I’ve been reading (well…listening really) a book called The Book You Wish Your Parents had Read, by Philippa Perry and man oh man, what a book. It’s about parenting, no surprises there, but it’s also about so much more. I was listening to the chapter on Pregnancy while driving and I was overwhelmed with a plethora of emotions. I was angry, full of grief, I felt robbed and last but not least, I felt compassion for myself. Pregnant Stephe was doing the best she could. As I sat at a red light I felt the sudden urge to journal my feelings around what had happened during my first pregnancy, the abuse I suffered, and the anxieties I carried. So, here is my journal entry-ish.
I fell pregnant with my son (first born) just a few months after going back into an abusive marriage. I’d left the marriage almost 10 years in and went back a short few months later. And, as stated, a few months after that I had my first bun in the oven. Given the circumstances, I wasn’t cognitively aware of the abuse that was happening to me. My body was in a place of C-PTSD and had been for years, but I was unaware that there was a name for what I was feeling in my body, it was just normal to me. For those of you who are unaware - Complex-PTSD stems from chronic, long-term exposure to trauma in which a victim has limited belief that it will ever end and cannot foresee a time that it might (definition taken from BeautyAfterBruises.org). When I went back into an abusive marriage, I was hopeful that things would change, I also had taken responsibility for the problems, even though my body and subconscious knew that I was being abused (I had switched those parts of me off that were saying hey, um, this isn’t right). Back to pregnancy…I was excited to be pregnant, but was riddled with fear. I know fear and anxiety are especially normal with a first pregnancy, but now that I’m no longer walking in that level of fear and anxiety, I can look back and see that it was more than just your usually baby jitters and how hard it was on my body and psyche. What hit me the most listening to the chapter on Pregnancy was the section on labor. I can feel the emotions rising in my body just thinking about it. Overwhelming grief. I had an epidural. But the epidural only took on half of my body. Apparently that’s a thing - so waist down, half of my body was in full labor, the other half of my body was totally numb (it's actually a really funny story in the end...but I digress). Before they gave me the epidural I was experiencing normal labor pains...on both sides of my body. The contractions would come and I would go into a blind panic. As I was listening to the booked it dawned on me…OF COURSE I WAS PANICKED….I was in C-PTSD…reminding myself here - in state in which “a victim has limited belief that (the trauma) will ever end and cannot foresee a time that it might…” My body didn’t know that trauma could end. So as the pain of the contractions would hit my body, I couldn’t mentally get to a place that said “breathe, it will be okay, just a little longer and it will be over…” I couldn’t because I was in Flight, Fright, or Freeze. Labor had taken me to a place in my psyche that said "this will never be over", because that’s all my psyche knew from trauma. Listening to this chapter has caused me such grief. I’m grieving that I didn’t have a supportive partner - someone that was safe, loving, a teammate who I knew wasn’t selfish and self-centred, and lastly someone who wouldn’t leave the whole of the parenting responsibilities to fall on my shoulders meanwhile also making selfish demands of their own…. Yes, that was a rant, and I’m allowed to rant because it’s my journal/blog, lol. I think on a very subconscious level my body knew that I was going to be alone as a parent. The sleepless nights, the tired days, the joys, the tears, I was going to be alone and my body was fighting me. And somehow I have such a hard time forgiving myself and not feeling shame for the fact that I was in a state of trauma and doing the best I fudging could. And my body didn’t lie; after giving birth I was totally alone, except it was worse than alone, because I wasn't literally alone, my exe was actually making larger than life demands on me, physically and emotionally. I once expressed to my exe (at about 6 weeks postpartum) how hard being a new mother was and he looked at me and instead of offering sympathy or help said that perhaps I just didn’t have the same capacity as other women to mother. I was heartbroken and felt even more alienated.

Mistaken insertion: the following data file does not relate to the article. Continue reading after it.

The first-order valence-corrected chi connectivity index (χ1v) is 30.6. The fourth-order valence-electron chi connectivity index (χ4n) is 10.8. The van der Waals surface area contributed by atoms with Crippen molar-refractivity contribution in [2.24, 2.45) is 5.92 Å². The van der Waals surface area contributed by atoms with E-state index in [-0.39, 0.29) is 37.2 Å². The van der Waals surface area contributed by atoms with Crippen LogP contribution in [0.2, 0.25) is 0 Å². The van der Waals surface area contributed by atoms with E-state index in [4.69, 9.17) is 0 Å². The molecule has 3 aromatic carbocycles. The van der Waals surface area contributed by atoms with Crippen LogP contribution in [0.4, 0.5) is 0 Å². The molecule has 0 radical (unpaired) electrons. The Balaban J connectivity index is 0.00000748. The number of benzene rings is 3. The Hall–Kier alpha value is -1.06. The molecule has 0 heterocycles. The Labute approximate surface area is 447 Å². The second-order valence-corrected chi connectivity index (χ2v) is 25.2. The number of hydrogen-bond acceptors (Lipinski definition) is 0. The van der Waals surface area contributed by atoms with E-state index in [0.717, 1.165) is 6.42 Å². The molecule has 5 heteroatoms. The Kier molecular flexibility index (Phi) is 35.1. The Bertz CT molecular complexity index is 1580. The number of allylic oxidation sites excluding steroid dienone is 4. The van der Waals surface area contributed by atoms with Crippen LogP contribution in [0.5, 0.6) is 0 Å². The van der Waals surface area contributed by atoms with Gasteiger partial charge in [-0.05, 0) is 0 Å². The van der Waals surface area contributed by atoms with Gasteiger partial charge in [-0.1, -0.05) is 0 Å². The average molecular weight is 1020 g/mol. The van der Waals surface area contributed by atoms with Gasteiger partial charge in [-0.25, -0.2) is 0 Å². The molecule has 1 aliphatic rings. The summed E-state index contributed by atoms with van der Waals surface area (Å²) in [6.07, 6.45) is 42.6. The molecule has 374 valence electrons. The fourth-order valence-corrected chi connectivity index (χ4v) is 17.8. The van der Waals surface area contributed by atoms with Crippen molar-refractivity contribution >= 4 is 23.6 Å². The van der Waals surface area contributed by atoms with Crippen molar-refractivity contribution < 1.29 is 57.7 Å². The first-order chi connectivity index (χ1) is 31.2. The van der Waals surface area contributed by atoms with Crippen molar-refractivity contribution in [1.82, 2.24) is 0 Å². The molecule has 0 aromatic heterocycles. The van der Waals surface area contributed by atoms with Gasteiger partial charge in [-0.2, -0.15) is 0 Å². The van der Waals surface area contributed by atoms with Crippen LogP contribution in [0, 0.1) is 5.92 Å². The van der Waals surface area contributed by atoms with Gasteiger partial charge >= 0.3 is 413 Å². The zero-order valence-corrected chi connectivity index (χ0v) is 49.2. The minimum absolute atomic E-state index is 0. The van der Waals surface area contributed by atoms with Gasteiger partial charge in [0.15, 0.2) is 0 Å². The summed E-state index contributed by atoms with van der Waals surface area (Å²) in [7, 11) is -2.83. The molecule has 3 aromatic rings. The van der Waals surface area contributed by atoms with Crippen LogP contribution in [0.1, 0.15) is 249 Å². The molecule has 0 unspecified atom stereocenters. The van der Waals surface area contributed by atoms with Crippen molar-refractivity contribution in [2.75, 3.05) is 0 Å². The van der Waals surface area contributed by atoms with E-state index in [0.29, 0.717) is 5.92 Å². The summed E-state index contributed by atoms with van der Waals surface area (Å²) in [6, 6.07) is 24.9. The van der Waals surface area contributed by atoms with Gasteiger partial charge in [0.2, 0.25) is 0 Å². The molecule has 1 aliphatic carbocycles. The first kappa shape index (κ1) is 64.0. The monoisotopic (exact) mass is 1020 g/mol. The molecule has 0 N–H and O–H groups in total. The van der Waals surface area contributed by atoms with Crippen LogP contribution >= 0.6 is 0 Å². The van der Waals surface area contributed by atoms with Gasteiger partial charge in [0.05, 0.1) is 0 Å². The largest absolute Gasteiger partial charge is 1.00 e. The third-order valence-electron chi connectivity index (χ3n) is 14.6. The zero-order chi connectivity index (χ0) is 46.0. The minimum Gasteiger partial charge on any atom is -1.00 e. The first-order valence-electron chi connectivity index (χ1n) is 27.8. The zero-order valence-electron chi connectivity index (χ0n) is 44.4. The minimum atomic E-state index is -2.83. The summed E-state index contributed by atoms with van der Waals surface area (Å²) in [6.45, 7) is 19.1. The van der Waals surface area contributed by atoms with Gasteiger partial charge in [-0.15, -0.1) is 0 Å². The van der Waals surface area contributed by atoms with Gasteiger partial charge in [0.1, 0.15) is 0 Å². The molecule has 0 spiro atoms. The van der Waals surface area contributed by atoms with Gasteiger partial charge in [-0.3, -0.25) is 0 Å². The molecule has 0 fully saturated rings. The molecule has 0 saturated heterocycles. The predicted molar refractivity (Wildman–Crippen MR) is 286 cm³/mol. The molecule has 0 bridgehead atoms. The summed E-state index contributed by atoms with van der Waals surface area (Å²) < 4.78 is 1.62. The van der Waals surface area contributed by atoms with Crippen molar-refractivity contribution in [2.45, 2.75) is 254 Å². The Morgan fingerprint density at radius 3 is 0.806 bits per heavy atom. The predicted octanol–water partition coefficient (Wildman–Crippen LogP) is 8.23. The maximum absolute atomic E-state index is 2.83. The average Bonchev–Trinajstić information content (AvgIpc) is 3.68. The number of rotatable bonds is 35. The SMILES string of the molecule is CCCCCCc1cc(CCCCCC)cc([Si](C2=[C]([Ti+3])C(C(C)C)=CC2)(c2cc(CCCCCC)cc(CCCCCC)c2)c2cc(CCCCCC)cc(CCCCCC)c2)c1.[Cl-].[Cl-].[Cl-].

But, grief aside, I am feeling, as I said earlier, a rising tide of compassion for pregnant Stephe. I didn’t know what I didn't know, and I also didn’t have a fair chance to be everything I could have been in that state. And I also did the best that I could. I love my children fiercely. I’ve worked hard to repair some of the ruptures that may have been cause from being in that state while pregnant and in labor. And while I’m no means perfect, I’m starting to truly believe the people around me that watch me mother and say that I’m a great mother. Those lies from my exe are starting to fall away - I do have capacity, I am strong, I am full of love, and grace and compassion.